Relationship between functional variable positions and co-occurring TFs

We also considered the possible relationship between the co-occurring TFs and our predicted functional variable positions. Although most in silico studies of gene regulation focus on the interaction between a TF and its binding site, other factors are also involved in this process, e.g. co-factors bound to the TF or interaction with other co-occurring TFs. We focused on the latter and tried to determine the association between co-occurring TFs and our predicted functional variable positions. First, we identified potential co-occurring TFs for all the variable positions in each of the 13 TFs with individual functional nucleotide variants listed in Figure 3. To be consistent with the study of the relationship between variable positions and gene expression, the target genes of each TF were also constrained by the criteria for the ChIP-chip p-value and phylogenetic criteria. The latter requires that each TFBS should be conserved in at least two yeast-related species. We further examined the relationship between co-occurring TFs and the nucleotide composition at these variable positions using Fisher’s exact test (34). TFs were classified into two categories. The first contained the TFBSs (ABF1, CIN5 and RAP1) whose nucleotide variants preferred to be associated with one or more co-occurring TFs and matched our results (shown in Figure 3). The second contained TFBSs (others) whose nucleotides preferred to be associated with co-occurring TFs that differed from our predictions (Table 3). Figure S2 shows the results of Fisher’s exact test.

Table 3.
Relationships between co-occurring TFs and functional variable positions

We repeated the above experiment, but excluded the criteria for the ChIP-chip P-values (results not shown). This was done because a ChIP-chip P-value of 0.01 or less might constrain the set of TFBSs that we selected for our analysis. However, there was no significant change in their association with co-occurring TFs. This suggested the possibility that, in an experimental condition, the variable positions of the TFBSs in category one could be functional only in the presence of a co-occurring TF, while those in category two could probably maintain their functionality in the absence of a co-occurring TF.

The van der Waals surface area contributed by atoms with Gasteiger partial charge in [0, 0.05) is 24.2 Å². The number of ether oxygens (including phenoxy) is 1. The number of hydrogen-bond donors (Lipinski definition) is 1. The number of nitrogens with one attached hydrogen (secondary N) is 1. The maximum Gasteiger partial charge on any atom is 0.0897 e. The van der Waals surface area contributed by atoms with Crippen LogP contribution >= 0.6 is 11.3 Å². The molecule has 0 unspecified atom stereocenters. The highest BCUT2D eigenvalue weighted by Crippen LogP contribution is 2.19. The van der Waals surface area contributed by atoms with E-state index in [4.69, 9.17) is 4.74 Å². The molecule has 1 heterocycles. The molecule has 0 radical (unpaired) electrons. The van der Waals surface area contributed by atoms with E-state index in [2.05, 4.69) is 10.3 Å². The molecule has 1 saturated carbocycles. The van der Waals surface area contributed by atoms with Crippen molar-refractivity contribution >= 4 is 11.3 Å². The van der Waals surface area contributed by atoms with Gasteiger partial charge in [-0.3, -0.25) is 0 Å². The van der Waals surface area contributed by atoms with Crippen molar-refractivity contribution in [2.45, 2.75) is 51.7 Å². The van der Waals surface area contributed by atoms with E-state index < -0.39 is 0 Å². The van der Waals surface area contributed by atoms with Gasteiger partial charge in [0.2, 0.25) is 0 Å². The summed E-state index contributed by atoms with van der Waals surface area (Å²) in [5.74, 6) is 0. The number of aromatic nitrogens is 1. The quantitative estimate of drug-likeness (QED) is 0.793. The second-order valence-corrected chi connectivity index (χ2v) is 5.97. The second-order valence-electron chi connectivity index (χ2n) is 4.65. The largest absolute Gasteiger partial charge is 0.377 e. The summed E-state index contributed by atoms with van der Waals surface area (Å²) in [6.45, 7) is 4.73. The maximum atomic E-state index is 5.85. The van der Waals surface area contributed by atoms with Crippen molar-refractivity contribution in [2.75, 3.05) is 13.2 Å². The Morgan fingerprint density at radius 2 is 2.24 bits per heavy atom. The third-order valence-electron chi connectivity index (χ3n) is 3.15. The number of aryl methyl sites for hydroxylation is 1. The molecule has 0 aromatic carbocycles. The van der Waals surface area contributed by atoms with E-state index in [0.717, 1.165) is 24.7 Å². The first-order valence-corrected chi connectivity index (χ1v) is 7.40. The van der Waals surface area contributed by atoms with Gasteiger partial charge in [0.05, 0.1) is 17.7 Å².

Variable positions with lower IC can be functional

It was proposed that invariant positions with high IC tend to be important in gene regulation (54). To analyze the relationship between IC and functionality of a variable position, we calculated the ICs of all the functional positions (both variable positions and position pairs) from our analysis using the method described by Wasserman et al. (55). We determined the number of functional variable positions that had IC <1 bit of information (category 1) and those which had more than 1 bit of information (category 2). As shown in Figure S3, for the 28 variable positions that are functional individually, 14 of them were in the category 1 and the remaining positions were in the category 2. Among the 32 functional position pairs, 13 had both the positions in the category 1 and 19 belonged to both categories. Also, 20 positions in the category 1 were highly variable or truly degenerate (i.e. all the four nucleotides represent at least to some degree). Furthermore, the TFBSs of STB1, SWI4, SWI6, UME6, INO2 and FHL1 lacked any highly variable positions that were also functional, while the TFBSs of the other TFs had one or more functional highly variable positions. Previous studies have shown that different rates of nucleotide substitution at binding sites can be associated with functionality of the TFBSs (56,57). Analysis of the effect of purifying selection on both variable and invariant positions among the yeast species is an ongoing work and has not been described here in detail.

CONCLUSION

In this study, we have assessed the impact of nucleotide variation at variable positions of TFBSs on gene expression. This is a challenging problem because of incomplete TFBS annotation and the noise inherent in gene expression. To address the problem, we proposed a novel method that infers the functionality of nucleotide variations at the variable positions of TFBSs, as well as their combinatorial effects on gene expression. Interestingly, we found a substantial proportion of TFs with functional position variants, contradicting the prevailing assumption that nucleotides in variable positions are functionally equivalent. We also found that functional variants are condition dependent, and that many dependent position pairs have a significant impact on gene expression patterns. Our results are consistent with the available experimental data and TF–DNA complex crystal structure analysis. Finally, our findings suggest that, in yeast, nucleotide variants at the variable positions of TFBSs contribute to variation in gene expression.

SUPPLEMENTARY DATA

Supplementary Data are available at NAR Online.

FUNDING

Institute of Information Science, Academia Sinica and National Science Council [grant number NSC97-2627-P-001-002] to HKT. Funding for open access charge: Institute of Information Science, Academia Sinica and National Science Council [grant number NSC97-2627-P-001-002].

Conflict of interest statement. None declared.

Supplementary Material

[Supplementary Data]

ACKNOWLEDGEMENTS

The authors wish to thank Joshua Rest for sharing unpublished manuscript. Two reviewers and Wen-Hsiung Li provided valuable suggestions and comments.